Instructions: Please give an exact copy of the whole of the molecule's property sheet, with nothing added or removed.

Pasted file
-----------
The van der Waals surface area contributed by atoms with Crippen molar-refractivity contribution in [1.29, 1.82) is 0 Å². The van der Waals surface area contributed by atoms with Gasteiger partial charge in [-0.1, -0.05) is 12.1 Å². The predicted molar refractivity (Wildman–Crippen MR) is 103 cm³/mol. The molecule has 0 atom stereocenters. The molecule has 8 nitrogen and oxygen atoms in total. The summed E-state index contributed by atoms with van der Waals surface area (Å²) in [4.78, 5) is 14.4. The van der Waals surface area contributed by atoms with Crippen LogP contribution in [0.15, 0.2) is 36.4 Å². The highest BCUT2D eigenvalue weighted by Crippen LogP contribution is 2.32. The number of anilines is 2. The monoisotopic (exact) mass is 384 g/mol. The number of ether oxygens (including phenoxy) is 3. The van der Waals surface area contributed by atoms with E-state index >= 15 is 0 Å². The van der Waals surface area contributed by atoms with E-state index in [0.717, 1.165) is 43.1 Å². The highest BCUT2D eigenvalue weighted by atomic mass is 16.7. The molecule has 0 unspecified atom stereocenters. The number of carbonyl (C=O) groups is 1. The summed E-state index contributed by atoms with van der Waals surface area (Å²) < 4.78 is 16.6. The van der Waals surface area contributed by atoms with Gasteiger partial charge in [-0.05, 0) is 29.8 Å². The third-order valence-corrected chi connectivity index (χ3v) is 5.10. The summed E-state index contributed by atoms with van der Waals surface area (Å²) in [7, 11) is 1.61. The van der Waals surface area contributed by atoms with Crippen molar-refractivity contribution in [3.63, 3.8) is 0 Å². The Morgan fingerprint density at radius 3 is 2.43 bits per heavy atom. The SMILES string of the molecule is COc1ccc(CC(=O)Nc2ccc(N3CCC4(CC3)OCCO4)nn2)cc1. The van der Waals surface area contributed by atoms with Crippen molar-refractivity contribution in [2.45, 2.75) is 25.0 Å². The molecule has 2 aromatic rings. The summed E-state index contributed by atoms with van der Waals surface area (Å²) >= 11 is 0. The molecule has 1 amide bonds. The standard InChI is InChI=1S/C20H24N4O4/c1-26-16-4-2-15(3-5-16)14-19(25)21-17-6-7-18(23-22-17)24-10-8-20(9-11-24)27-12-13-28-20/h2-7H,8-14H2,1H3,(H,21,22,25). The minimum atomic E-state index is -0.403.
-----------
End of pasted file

The van der Waals surface area contributed by atoms with Crippen molar-refractivity contribution in [1.29, 1.82) is 0 Å². The van der Waals surface area contributed by atoms with Gasteiger partial charge in [-0.1, -0.05) is 12.1 Å². The predicted molar refractivity (Wildman–Crippen MR) is 103 cm³/mol. The molecule has 0 atom stereocenters. The molecule has 8 nitrogen and oxygen atoms in total. The summed E-state index contributed by atoms with van der Waals surface area (Å²) in [4.78, 5) is 14.4. The van der Waals surface area contributed by atoms with Crippen LogP contribution in [0.15, 0.2) is 36.4 Å². The highest BCUT2D eigenvalue weighted by Crippen LogP contribution is 2.32. The number of anilines is 2. The monoisotopic (exact) mass is 384 g/mol. The number of ether oxygens (including phenoxy) is 3. The van der Waals surface area contributed by atoms with E-state index >= 15 is 0 Å². The van der Waals surface area contributed by atoms with E-state index in [0.717, 1.165) is 43.1 Å². The highest BCUT2D eigenvalue weighted by atomic mass is 16.7. The molecule has 0 unspecified atom stereocenters. The number of carbonyl (C=O) groups is 1. The summed E-state index contributed by atoms with van der Waals surface area (Å²) < 4.78 is 16.6. The van der Waals surface area contributed by atoms with Gasteiger partial charge in [-0.05, 0) is 29.8 Å². The third-order valence-corrected chi connectivity index (χ3v) is 5.10. The summed E-state index contributed by atoms with van der Waals surface area (Å²) in [7, 11) is 1.61. The van der Waals surface area contributed by atoms with Crippen molar-refractivity contribution in [3.63, 3.8) is 0 Å². The Morgan fingerprint density at radius 3 is 2.43 bits per heavy atom. The SMILES string of the molecule is COc1ccc(CC(=O)Nc2ccc(N3CCC4(CC3)OCCO4)nn2)cc1. The van der Waals surface area contributed by atoms with Crippen molar-refractivity contribution in [2.45, 2.75) is 25.0 Å². The molecule has 2 aromatic rings. The summed E-state index contributed by atoms with van der Waals surface area (Å²) >= 11 is 0. The molecule has 1 amide bonds. The standard InChI is InChI=1S/C20H24N4O4/c1-26-16-4-2-15(3-5-16)14-19(25)21-17-6-7-18(23-22-17)24-10-8-20(9-11-24)27-12-13-28-20/h2-7H,8-14H2,1H3,(H,21,22,25). The minimum atomic E-state index is -0.403.